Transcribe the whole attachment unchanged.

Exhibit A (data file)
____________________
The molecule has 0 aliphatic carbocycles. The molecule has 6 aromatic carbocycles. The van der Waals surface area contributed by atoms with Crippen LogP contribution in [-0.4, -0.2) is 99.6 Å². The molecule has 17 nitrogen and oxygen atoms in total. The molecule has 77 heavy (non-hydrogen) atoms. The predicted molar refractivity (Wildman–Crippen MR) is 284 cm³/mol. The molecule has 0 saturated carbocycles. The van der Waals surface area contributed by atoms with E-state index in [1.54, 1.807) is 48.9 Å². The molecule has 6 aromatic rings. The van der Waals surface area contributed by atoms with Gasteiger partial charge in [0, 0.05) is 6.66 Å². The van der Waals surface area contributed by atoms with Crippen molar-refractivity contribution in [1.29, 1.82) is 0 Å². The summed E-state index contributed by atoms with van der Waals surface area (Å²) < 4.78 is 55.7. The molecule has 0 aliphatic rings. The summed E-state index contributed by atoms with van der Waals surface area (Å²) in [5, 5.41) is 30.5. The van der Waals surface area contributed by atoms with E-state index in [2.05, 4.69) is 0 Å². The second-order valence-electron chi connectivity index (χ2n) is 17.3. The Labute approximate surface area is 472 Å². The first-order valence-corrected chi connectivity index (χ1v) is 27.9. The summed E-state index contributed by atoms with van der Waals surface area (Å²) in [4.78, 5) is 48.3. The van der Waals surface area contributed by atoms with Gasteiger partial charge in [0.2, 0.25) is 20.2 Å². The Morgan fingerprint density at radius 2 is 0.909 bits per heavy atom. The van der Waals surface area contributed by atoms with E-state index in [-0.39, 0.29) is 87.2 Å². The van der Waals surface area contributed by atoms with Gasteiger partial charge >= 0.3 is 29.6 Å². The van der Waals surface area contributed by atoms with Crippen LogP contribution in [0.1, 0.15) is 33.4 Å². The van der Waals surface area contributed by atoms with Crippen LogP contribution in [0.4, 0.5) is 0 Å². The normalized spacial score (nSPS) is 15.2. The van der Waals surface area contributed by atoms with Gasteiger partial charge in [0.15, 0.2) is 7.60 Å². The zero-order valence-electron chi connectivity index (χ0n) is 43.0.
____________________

The molecule has 0 aliphatic carbocycles. The molecule has 6 aromatic carbocycles. The van der Waals surface area contributed by atoms with Crippen LogP contribution in [-0.4, -0.2) is 99.6 Å². The molecule has 17 nitrogen and oxygen atoms in total. The molecule has 77 heavy (non-hydrogen) atoms. The predicted molar refractivity (Wildman–Crippen MR) is 284 cm³/mol. The molecule has 0 saturated carbocycles. The van der Waals surface area contributed by atoms with E-state index in [1.54, 1.807) is 48.9 Å². The molecule has 6 aromatic rings. The van der Waals surface area contributed by atoms with Gasteiger partial charge in [0, 0.05) is 6.66 Å². The van der Waals surface area contributed by atoms with Crippen molar-refractivity contribution in [1.29, 1.82) is 0 Å². The summed E-state index contributed by atoms with van der Waals surface area (Å²) < 4.78 is 55.7. The molecule has 0 aliphatic rings. The summed E-state index contributed by atoms with van der Waals surface area (Å²) in [5, 5.41) is 30.5. The van der Waals surface area contributed by atoms with E-state index in [2.05, 4.69) is 0 Å². The second-order valence-electron chi connectivity index (χ2n) is 17.3. The Labute approximate surface area is 472 Å². The first-order valence-corrected chi connectivity index (χ1v) is 27.9. The summed E-state index contributed by atoms with van der Waals surface area (Å²) in [4.78, 5) is 48.3. The van der Waals surface area contributed by atoms with Gasteiger partial charge in [0.2, 0.25) is 20.2 Å². The Morgan fingerprint density at radius 2 is 0.909 bits per heavy atom. The van der Waals surface area contributed by atoms with E-state index in [-0.39, 0.29) is 87.2 Å². The van der Waals surface area contributed by atoms with Gasteiger partial charge >= 0.3 is 29.6 Å². The van der Waals surface area contributed by atoms with Crippen LogP contribution in [0.1, 0.15) is 33.4 Å². The van der Waals surface area contributed by atoms with Crippen LogP contribution in [0.4, 0.5) is 0 Å². The normalized spacial score (nSPS) is 15.2. The van der Waals surface area contributed by atoms with Gasteiger partial charge in [0.15, 0.2) is 7.60 Å². The zero-order valence-electron chi connectivity index (χ0n) is 43.0.